JEAN DUBUFFET (1901-1985)
JEAN DUBUFFET (1901-1985)
JEAN DUBUFFET (1901-1985)
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JEAN DUBUFFET (1901-1985)
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Ivan & Genevieve Reitman: A Life in Pictures
JEAN DUBUFFET (1901-1985)

Arbre biplan (Version 1)

Details
JEAN DUBUFFET (1901-1985)
Arbre biplan (Version 1)
incised with the artist's initials, title, number and date 'Arbre biplan (Version 1) 1968-2020 2⁄3 J.D.' (lower edge)
epoxy paint on polyurethane
180 x 153 x 119 in. (457.2 x 388.6 x 302.3 cm.)
Conceived in 1968 and executed in 2020. This work is number two from an edition of three.
Provenance
Pace Gallery, New York
Acquired from the above by the present owner, 2020
Literature
M. Loreau, ed., Catalogue des Travaux de Jean Dubuffet, Fascicule XXIV: Tour aux Figures, Amoncellements, Cabinet Logologique, Lausanne, 1973, p. 100, no. 92 (original model illustrated).

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Lot Essay

Jean Dubuffet’s Arbre biplan (Version 1) is a towering example of the artist’s ability to render sculpture and painting in striking and revolutionary ways. By doing so, he elicited a new reaction from his audience that allowed for both a reassessment of their physical surroundings, in addition to their relationship with art at large. The present work is an imposing example of Dubuffet’s turn toward monumental sculpture that occurred during the latter part of his career. Its arboreal forms presage those of the iconic Group of Four Trees (1972) which sprout from the pavement between Nassau Street and Pine Street in Manhattan’s Financial District. Like that shady copse, Arbre biplan is also rendered in black lines and white planes, its surface strewn with bold, smooth marks that both accentuate and confuse the edges of the sculptural forms. The central trunk is a maze of even markings that meander seemingly without purpose up and down its sides. Two-thirds of the up, a horizontal plane emerges from one side like a massive shelf. The edges are defined in black and the surfaces are covered in the same wandering lines. At the top, another heart-shaped plane acts as the uppermost plane and continues the organic illusion that flits somewhere between a cartoon forest and a calcified topiary.

Sculptural forms like the present example emerged from Dubuffet’s rich painting practice as he began to give real life to his two-dimensional works. Early on, his use of nontraditional materials and textured surfaces was at odds with the smooth oil paints of his predecessors. As he progressed, this examination of what painting could be became a driving force for the artist. The principles of Art Brut, of which Dubuffet was the main proponent, reveled in a certain rawness and even a perceived ugliness to some Western eyes. To this, the antagonistic painter declared: "For most western people, there are objects that are beautiful and others that are ugly; there are beautiful people and ugly people, beautiful places and ugly ones. But not for me. Beauty does not enter into the picture for me. I consider the western notion of beauty completely erroneous. I absolutely refuse to accept the idea that there are ugly people and ugly objects. Such an idea strikes me as stifling and revolting" (J. Dubuffet, "Anticultural Positions", 1951, quoted in M. Glimcher (ed.), Jean Dubuffet: Towards an Alternative Reality, New York, 1987, p. 129). Not content to work within the limitations of categorically accepted beauty standards championed by the long tradition of Western art, Dubuffet rebelled wholeheartedly. Even his sporadically changing oeuvre reflects this need for pictorial insurgency as he continuously grew and developed as an artist so as to keep the audience on their toes.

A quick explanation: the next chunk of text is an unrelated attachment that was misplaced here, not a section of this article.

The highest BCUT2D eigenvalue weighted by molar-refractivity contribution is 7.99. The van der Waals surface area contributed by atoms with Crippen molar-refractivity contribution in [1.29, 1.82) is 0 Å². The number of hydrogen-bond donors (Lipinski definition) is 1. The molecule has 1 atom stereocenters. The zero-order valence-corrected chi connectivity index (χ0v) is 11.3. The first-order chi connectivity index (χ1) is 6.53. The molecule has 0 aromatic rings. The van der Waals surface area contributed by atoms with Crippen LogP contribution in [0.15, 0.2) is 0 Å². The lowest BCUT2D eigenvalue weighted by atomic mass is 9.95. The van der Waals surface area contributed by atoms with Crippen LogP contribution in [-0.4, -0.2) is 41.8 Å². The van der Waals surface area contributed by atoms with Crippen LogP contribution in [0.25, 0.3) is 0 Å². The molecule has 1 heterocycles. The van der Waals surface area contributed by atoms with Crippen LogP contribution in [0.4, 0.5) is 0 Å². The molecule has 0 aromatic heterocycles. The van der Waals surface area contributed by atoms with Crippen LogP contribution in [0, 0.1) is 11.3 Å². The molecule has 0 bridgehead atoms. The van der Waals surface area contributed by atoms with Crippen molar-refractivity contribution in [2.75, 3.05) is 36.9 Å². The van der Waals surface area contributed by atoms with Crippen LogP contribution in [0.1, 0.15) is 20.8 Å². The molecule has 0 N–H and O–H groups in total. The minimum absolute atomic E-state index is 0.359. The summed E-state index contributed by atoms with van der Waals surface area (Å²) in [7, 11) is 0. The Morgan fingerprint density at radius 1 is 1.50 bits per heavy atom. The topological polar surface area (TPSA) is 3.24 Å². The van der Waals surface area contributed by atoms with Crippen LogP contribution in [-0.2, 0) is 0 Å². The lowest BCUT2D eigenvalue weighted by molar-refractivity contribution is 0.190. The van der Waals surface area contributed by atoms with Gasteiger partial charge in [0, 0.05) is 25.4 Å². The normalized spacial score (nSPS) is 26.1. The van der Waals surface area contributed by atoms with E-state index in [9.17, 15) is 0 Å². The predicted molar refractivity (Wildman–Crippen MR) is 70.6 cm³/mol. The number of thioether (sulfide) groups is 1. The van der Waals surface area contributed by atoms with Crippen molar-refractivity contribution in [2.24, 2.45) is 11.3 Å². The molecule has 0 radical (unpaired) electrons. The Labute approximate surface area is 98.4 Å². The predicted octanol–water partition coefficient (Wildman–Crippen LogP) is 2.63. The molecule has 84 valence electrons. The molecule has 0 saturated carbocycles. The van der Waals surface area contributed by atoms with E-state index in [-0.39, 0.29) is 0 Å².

It is clear that the legacy of artists like Piet Mondrian and Paul Klee is intertwined in Dubuffet’s deconstruction of the picture plane and the way he examines the world from various angles. Turning and twisting his doodles in preparation for their commitment to canvas or sculptural substrate, the lines began to form an illusionistic depth that purposefully confused the dimensionality of the final piece. With the Hourloupe series, this codified mutation of form was fully realized. The former Guggenheim director Thomas M. Messer wrote in 1986 that “Hourloupe [is] arguably the most radical structural reinterpretation since Cubism” (T. M. Messer, Jean Dubuffet and Art Brut, exh. cat., Peggy Guggenheim Collection, Venice, 1986, p. 24). Indeed, the mixture of automatic drawing and bold, calligraphic lines was so different from anything being produced at the time that Dubuffet’s pieces may have come as a shock to the audience and critics alike. Though he was clearly aware of the innovations being made by the American Pop artists and the Abstract Expressionists in New York during the mid-century, the highly individual French artist nonetheless stuck to his personal visual vocabulary in an attempt to diverge from the mainstream.

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